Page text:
The author describes fabulous scenes, hidden palaces cut into mountains, Alexander-era Greek cities sitting abandoned since being sacked by the Mongols, vast monasteries more complex and impressive than the Potala, standing forts in the style to the Taj Mahal ... he himself says he'd not believe the things he's seen had he not seen them. Incredible. And, unfortunately, that seems to be the sad fact here, it's not credible. As the book moves on a nagging voice starts up in the back of the head ... "how come I've never heard of any of these places?" ... "why are there no photos/sketches" ... "where exactly are these places?" ... none of these have answers. Also, a Google search for a "Louis Palmer" (coupled with "Sufi" or "Afghanistan") turns up nothing but references to the book ... who is this fellow, and what were his qualifications to get into a position to go on this hazardous yet wondrous journey?
As those who read these little reviews know, I've read quite a lot of Sufi material, primarily that coming from Idries Shah's Octagon Press, and it is always wise to take a step back from the "immediate impression" of this material and ask oneself, "What is being achieved by this book?". To be honest, I was buying everything here hook, line, and sinker for about the first 3/4 of the book, making notes of stuff that I wanted to research further (as frequent readers also know, I'm a "ruin junkie"), and wondering if it was safe to travel as a tourist in Afghanistan these days! I have also had quite a fascination about the "Sufi world", and have wondered how one could get hooked up with "the Mu'assisa" or something like it, the true source of these teachings, making me deeply hope that it was as easy as the author found it. I did, however, note how many of the various "teaching vignettes" really hit home with me, and came to realize, somewhere towards the end of the book, that this was no doubt the point. That this book was one of Shah's experiments in reaching out with teachings via a vehicle different from yet another Mullah Nasruddin book, or a look at Sufi activities in a particular culture.
That said, this is quite a tale, especially enticing to somebody with my interests. The author weaves a stunning tapestry of little factoids and histories that may or may not be actual, from the roots of Masonic ritual, the inter-relationship of various Royal houses, the inter-play of Buddhist, Greek, and other cultures in the area, and an extraordinary string of descriptions of ruined cities, monasteries, palaces, fortresses, etc., etc., etc. in the virtually inaccessible reaches of Afghanistan. If even 10% of the travelogue is true, it provides tantalizing clues to much which the modern seeker might not even suspect, however the "payoff" is in the teachings which are discussions that the author reports having with numerous "wise" personages through his journey. The setting for each of these draws the reader in, and provides "conditions" for the story to have some impact. Of course, "what do I know?" ... for all I can prove every word that the elusive Mr. Palmer writes may well be factually true, but I strongly suspect the "fabulous" elements are the cheese in the trap, focusing the reader on what is being transmitted.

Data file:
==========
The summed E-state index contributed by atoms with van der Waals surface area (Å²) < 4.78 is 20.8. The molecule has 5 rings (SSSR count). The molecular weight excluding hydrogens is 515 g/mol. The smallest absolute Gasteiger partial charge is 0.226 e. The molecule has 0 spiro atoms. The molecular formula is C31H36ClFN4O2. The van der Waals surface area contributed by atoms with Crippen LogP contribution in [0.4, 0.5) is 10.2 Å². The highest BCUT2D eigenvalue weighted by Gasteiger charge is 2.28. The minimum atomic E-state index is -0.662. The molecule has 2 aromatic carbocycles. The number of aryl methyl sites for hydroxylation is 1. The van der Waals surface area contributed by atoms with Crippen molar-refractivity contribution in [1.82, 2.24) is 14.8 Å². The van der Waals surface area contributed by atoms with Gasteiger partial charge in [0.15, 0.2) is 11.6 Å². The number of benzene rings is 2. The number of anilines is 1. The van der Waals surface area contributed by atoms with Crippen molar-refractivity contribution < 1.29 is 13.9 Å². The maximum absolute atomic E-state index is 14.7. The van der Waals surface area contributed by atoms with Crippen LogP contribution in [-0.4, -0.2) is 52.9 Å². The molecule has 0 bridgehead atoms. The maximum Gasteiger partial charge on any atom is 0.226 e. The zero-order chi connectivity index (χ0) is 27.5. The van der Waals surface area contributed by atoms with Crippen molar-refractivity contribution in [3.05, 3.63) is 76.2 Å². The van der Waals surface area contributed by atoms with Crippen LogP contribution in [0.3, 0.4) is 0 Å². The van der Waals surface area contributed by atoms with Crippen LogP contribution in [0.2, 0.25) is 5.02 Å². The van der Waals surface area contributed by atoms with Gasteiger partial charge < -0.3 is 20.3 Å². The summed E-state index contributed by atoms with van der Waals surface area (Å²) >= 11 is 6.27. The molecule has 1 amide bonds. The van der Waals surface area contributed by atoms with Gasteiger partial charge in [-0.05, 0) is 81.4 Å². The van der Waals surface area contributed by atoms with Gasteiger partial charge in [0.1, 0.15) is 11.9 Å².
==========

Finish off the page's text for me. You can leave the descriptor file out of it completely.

However, as I said above, I highly recommend Adventures in Afghanistan to anybody, but especially to those who share my fascination with the general subject matter. Being that the book is from Octagon, it is still in print, but is (as nearly all their books are) very expensive. A new copy, either direct from them or from Amazon, etc., will set you back $35 for the 240-page hardcover (which I have) or $19 for the paperback. As is also frequently the case with Octagon titles, there aren't that many to be had in the new/used market, and the cheapest this could be had seems to be $7.20 for a used copy of the paperback. Either way, I believe that it would be money well spent!